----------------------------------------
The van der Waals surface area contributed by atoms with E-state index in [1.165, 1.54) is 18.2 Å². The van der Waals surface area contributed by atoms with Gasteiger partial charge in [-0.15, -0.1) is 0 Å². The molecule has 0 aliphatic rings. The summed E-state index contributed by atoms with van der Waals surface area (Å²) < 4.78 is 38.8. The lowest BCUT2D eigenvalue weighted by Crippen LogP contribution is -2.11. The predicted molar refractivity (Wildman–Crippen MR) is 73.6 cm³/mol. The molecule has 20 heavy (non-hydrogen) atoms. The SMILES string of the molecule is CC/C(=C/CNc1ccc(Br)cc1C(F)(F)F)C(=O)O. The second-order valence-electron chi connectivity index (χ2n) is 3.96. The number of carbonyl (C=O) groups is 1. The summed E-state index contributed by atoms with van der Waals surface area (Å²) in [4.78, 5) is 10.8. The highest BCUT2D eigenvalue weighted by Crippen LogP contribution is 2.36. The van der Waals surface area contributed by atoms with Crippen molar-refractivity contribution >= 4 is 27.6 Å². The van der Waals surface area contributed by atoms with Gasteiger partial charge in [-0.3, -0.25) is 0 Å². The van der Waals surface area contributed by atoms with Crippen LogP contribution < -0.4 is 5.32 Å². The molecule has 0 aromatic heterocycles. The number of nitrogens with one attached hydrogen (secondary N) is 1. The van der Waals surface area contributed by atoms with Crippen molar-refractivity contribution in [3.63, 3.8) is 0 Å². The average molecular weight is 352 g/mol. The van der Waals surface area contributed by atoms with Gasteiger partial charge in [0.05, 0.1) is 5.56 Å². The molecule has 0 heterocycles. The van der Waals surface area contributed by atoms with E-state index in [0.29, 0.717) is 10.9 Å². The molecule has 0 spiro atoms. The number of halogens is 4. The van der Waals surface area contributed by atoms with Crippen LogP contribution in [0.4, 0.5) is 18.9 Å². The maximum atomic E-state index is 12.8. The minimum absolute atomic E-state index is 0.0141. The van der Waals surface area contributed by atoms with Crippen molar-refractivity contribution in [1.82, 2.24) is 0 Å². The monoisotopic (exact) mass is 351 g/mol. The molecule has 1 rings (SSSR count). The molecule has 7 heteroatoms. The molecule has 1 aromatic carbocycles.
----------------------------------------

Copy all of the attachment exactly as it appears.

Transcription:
The van der Waals surface area contributed by atoms with E-state index in [1.165, 1.54) is 18.2 Å². The van der Waals surface area contributed by atoms with Gasteiger partial charge in [-0.15, -0.1) is 0 Å². The molecule has 0 aliphatic rings. The summed E-state index contributed by atoms with van der Waals surface area (Å²) < 4.78 is 38.8. The lowest BCUT2D eigenvalue weighted by Crippen LogP contribution is -2.11. The predicted molar refractivity (Wildman–Crippen MR) is 73.6 cm³/mol. The molecule has 20 heavy (non-hydrogen) atoms. The SMILES string of the molecule is CC/C(=C/CNc1ccc(Br)cc1C(F)(F)F)C(=O)O. The second-order valence-electron chi connectivity index (χ2n) is 3.96. The number of carbonyl (C=O) groups is 1. The summed E-state index contributed by atoms with van der Waals surface area (Å²) in [4.78, 5) is 10.8. The highest BCUT2D eigenvalue weighted by Crippen LogP contribution is 2.36. The van der Waals surface area contributed by atoms with Crippen molar-refractivity contribution >= 4 is 27.6 Å². The van der Waals surface area contributed by atoms with Gasteiger partial charge in [-0.3, -0.25) is 0 Å². The van der Waals surface area contributed by atoms with Crippen LogP contribution < -0.4 is 5.32 Å². The molecule has 0 aromatic heterocycles. The number of nitrogens with one attached hydrogen (secondary N) is 1. The van der Waals surface area contributed by atoms with Crippen molar-refractivity contribution in [3.63, 3.8) is 0 Å². The average molecular weight is 352 g/mol. The van der Waals surface area contributed by atoms with Gasteiger partial charge in [0.05, 0.1) is 5.56 Å². The molecule has 0 heterocycles. The van der Waals surface area contributed by atoms with E-state index in [0.29, 0.717) is 10.9 Å². The molecule has 0 spiro atoms. The number of halogens is 4. The van der Waals surface area contributed by atoms with Crippen LogP contribution in [0.4, 0.5) is 18.9 Å². The maximum atomic E-state index is 12.8. The minimum absolute atomic E-state index is 0.0141. The van der Waals surface area contributed by atoms with Crippen molar-refractivity contribution in [1.82, 2.24) is 0 Å². The monoisotopic (exact) mass is 351 g/mol. The molecule has 1 rings (SSSR count). The molecule has 7 heteroatoms. The molecule has 1 aromatic carbocycles.